In the early '90s, a White House report notes, more than 250 tons of coke were smuggled into the United States through Florida a year, while only about 100 tons flowed across the southwestern border. By the end of the decade, just under 200 tons came across each border. In subsequent years, the amount coming through the Caribbean steadily fell, and, by 2004, the Interagency Assessment of Cocaine Movement determined that the route accounted for less than 10 percent of all coke smuggling into the United States.
Spreading the market out didn't have a noticeable effect on supply up north. But it had an important impact south of the border: It solidified the strength of Mexican drug-running organizations, which quickly realized that they could make a nice extra profit by packing another drug with their shipments of cocaine. U.S. restrictions on pharmaceutical companies, which had lowered domestic meth production, had also created a thriving Mexican meth industry. The Mexican cocaine cartels were flush with capital, having taken over major portions of the business from the Colombians -- thanks, in large measure, to successful U.S. efforts to decapitate Colombian drug organizations. These two circumstances led directly to the industrialization of the meth trade.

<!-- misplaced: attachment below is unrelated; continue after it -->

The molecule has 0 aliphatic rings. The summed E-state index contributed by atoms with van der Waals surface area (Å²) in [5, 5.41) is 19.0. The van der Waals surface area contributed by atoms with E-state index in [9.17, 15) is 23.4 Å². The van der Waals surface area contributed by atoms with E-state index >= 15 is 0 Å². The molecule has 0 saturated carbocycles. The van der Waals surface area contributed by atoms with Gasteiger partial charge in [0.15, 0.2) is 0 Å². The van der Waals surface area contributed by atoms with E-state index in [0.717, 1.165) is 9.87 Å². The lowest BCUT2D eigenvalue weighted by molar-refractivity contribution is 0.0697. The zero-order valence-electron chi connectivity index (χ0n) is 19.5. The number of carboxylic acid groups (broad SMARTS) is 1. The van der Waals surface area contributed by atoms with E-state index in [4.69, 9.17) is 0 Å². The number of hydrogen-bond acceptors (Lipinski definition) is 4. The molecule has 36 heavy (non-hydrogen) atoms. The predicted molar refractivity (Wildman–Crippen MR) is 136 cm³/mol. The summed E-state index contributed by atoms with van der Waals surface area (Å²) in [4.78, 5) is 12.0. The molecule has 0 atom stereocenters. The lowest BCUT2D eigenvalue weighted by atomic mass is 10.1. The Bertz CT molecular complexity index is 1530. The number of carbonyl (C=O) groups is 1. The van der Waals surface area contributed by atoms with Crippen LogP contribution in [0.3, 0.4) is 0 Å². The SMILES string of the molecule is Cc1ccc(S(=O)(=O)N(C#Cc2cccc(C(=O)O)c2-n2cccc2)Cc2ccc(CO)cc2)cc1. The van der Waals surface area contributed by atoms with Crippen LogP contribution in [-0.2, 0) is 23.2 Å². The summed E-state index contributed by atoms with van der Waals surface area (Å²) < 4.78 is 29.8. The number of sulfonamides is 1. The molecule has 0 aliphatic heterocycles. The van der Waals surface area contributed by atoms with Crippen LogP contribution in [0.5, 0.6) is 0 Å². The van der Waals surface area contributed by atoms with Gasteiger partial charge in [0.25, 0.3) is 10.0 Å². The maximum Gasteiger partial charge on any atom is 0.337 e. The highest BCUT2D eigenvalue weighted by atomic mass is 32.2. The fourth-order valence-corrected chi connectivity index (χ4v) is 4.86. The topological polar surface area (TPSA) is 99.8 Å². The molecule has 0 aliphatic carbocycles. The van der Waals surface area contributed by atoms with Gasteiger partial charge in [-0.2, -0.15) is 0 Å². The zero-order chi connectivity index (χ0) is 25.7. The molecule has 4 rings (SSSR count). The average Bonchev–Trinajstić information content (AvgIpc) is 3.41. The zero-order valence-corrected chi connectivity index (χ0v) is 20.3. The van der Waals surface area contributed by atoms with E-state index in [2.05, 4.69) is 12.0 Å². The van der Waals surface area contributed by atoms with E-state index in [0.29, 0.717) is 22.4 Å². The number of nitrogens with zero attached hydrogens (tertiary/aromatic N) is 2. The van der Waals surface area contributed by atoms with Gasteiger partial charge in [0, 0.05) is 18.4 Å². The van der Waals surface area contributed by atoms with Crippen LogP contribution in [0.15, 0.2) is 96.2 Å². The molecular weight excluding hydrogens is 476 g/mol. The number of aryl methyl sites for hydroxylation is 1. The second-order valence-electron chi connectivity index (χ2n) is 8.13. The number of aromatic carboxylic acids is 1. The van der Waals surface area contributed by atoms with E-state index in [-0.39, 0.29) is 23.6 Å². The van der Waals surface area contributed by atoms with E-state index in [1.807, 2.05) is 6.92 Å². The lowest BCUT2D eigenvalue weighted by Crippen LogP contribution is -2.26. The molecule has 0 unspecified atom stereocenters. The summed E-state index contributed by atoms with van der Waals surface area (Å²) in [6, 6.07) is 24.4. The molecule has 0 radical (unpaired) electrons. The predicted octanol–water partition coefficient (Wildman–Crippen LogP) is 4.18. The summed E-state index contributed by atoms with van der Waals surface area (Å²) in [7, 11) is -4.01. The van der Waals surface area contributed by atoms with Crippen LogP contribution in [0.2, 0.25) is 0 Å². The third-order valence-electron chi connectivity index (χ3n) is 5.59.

The Mexican traffickers renegotiated their deals with the Colombians, taking an ownership stake rather than a flat fee for transport, and then reinvested some of this capital in building meth factories. Their product was then shipped northward in unprecedented volumes.
The return of meth -- or, more precisely, the evolution of meth -- was a throw-your-hands-up moment for anti-drug warriors. Federal surveys show a long and slow decline in the use of amphetamines in the United States from 1981 to the early '90s. But between 1994 and 1995, meth use jumped in the U.S. Among 19- to 28-year-olds in a Michigan survey, annual use ticked up by a third. (It remained lower, however, than the American media would have you believe: Even after the jump in meth use, only 1.2 percent of the survey's total respondents admitted to using it.)